What you need to know about MRSA

By Jay Sizemore, M.D.
Posted on September 28, 2015

It’s a really bad bug with the potential to do serious harm. The bacteria known as methicillin-resistant Staphylococcus aureus, or MRSA (pronounced MER-sa), can be resistant to treatment with many standard antibiotics, including methicillin. For that reason, a MRSA (a type of staph) infection can sometimes be life-threatening.

Often referred to as staph, Staphylococcus aureus is a species of bacteria carried primarily on the skin or in the nose of roughly one-third of people worldwide. Most of the time staph bacteria are harmless. But sometimes they can trigger an infection. Staph bacteria are one of the most common causes of minor skin infections in the U.S. and a frequent cause of pneumonia, surgical wound infections, and bloodstream infections.

Anyone can get a staph or MRSA infection. But some people have a higher risk of getting staph or MRSA infections, such as people living in confined areas or those who have close skin-to-skin contact with others. That includes athletes involved in football and wrestling, soldiers kept in close quarters, inmates, child care workers, and residents of long-term care facilities.

Staph often enters the body through a cut or scrape and can cause a skin infection that looks like a pimple or boil. The infected site may be red, swollen, and painful and may have pus or other drainage.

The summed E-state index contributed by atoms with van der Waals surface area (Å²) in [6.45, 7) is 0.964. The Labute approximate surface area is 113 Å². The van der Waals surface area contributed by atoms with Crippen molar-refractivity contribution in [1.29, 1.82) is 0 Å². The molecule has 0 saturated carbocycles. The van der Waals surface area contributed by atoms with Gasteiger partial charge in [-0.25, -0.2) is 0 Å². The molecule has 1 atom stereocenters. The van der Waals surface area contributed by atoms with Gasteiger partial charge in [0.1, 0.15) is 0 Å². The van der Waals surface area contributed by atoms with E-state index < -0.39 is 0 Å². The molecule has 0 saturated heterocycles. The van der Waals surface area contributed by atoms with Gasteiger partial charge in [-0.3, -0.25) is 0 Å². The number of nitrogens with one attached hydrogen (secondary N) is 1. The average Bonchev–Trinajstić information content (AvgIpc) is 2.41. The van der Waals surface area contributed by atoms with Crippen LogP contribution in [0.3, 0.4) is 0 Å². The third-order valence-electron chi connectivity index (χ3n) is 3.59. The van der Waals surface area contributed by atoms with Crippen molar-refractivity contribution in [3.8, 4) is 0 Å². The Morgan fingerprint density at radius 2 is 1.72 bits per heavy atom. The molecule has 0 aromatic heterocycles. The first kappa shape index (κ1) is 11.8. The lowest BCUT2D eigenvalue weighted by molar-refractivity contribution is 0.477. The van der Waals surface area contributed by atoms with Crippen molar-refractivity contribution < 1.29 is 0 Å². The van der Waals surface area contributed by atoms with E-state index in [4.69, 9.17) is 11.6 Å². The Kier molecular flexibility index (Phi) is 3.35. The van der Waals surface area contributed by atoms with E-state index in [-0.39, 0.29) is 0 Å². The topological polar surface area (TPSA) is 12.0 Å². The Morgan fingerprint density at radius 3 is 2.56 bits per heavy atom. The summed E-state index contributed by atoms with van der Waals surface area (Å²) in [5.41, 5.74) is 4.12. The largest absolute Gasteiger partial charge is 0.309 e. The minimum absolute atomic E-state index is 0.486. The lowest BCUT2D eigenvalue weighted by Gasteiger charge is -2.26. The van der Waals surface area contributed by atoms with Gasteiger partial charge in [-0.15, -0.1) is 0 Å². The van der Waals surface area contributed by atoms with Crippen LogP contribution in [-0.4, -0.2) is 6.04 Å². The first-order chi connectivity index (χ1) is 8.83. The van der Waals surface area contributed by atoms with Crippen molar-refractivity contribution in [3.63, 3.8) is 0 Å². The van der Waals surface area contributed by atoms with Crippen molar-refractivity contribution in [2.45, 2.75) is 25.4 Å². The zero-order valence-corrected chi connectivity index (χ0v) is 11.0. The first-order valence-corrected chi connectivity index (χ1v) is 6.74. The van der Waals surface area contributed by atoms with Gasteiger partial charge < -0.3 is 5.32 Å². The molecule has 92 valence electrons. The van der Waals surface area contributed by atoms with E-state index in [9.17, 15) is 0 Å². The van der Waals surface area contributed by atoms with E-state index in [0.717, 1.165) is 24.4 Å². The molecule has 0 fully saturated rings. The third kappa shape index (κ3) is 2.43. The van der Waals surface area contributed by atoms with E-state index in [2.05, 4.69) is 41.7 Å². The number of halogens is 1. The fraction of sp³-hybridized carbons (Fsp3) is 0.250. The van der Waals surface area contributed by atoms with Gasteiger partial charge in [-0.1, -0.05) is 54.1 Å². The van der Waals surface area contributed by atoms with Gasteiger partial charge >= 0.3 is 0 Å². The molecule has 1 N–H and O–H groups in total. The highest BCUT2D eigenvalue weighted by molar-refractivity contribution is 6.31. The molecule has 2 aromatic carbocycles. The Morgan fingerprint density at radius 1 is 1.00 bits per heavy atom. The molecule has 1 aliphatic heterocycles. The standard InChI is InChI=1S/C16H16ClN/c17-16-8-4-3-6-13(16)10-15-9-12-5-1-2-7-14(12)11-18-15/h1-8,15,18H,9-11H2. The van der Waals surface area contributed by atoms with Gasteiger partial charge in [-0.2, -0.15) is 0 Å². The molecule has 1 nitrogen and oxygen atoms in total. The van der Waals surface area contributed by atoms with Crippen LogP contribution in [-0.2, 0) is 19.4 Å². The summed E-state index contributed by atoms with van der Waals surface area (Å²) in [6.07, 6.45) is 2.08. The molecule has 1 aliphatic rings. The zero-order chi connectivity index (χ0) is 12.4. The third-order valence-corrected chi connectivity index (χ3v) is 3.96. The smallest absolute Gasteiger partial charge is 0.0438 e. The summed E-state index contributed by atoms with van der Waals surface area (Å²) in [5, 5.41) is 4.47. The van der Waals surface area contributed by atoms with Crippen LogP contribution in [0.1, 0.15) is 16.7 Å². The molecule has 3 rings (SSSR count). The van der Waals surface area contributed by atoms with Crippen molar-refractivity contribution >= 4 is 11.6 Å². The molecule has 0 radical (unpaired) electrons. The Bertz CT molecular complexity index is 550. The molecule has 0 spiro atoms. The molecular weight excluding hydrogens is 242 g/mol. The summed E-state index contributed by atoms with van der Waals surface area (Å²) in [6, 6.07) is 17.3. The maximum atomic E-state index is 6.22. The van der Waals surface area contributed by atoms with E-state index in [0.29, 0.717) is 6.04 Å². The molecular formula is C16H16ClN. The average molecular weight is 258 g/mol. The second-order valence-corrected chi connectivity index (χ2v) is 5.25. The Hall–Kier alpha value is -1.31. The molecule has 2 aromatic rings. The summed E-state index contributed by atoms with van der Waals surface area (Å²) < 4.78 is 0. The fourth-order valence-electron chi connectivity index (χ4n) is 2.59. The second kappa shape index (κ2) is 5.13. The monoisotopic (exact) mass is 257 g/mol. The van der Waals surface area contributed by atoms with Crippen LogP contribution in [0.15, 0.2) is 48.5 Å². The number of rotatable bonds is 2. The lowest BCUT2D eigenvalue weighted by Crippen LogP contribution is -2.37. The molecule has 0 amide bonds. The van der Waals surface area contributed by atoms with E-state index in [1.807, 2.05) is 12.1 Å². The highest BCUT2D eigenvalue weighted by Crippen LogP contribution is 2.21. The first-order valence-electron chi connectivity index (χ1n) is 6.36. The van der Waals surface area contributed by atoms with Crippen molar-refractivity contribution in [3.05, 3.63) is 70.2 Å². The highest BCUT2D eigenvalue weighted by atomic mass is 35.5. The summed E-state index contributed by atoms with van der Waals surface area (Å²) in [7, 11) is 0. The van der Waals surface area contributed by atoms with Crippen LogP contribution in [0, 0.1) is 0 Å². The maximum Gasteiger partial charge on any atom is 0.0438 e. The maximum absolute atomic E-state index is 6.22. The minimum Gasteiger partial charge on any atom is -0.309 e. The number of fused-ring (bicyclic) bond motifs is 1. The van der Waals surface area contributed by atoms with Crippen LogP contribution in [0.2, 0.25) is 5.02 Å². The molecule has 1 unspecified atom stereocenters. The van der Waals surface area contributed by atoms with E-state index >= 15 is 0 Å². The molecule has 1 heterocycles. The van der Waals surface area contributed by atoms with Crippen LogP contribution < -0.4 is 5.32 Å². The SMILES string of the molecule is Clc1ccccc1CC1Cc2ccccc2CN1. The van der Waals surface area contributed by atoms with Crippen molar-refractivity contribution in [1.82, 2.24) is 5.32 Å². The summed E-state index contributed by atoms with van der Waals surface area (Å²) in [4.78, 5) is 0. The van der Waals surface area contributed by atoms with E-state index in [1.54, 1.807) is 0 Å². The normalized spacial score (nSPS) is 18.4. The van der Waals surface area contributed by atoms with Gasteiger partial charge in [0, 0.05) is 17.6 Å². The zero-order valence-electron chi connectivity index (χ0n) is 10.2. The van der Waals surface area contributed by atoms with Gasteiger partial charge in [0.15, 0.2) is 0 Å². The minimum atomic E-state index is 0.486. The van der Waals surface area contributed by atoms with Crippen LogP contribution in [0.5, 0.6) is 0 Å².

Sometimes a staph infection that starts on the skin will worsen and cause widespread infection. That’s why it’s important to contact a doctor if you think you have a staph infection.

For a mild or moderate skin infection, a doctor may simply drain the abscess or boil. You may not need an antibiotic. Although most staph and MRSA infections are treatable with antibiotics, only a limited number of antibiotics are available to work against MRSA.

To reduce your risk of getting a staph or MRSA infection, the most important thing you can do is practice good hygiene. That includes:

  • Keeping your hands clean by washing thoroughly with soap and water or using an alcohol-based hand sanitizer.
  • Keeping cuts and scrapes clean and covered with a bandage until healed.
  • Avoiding sharing personal items such as towels or razors.
  • Avoiding contact with other people’s wounds or bandages.
  • Placing clothing or a towel between your skin and shared exercise equipment.
  • Wiping surfaces of exercise equipment before and after you use them.
  • Showering after working out.

For more information or to make an appointment with a specialist, call 423-778-2564 or visit www.erlanger.org. 

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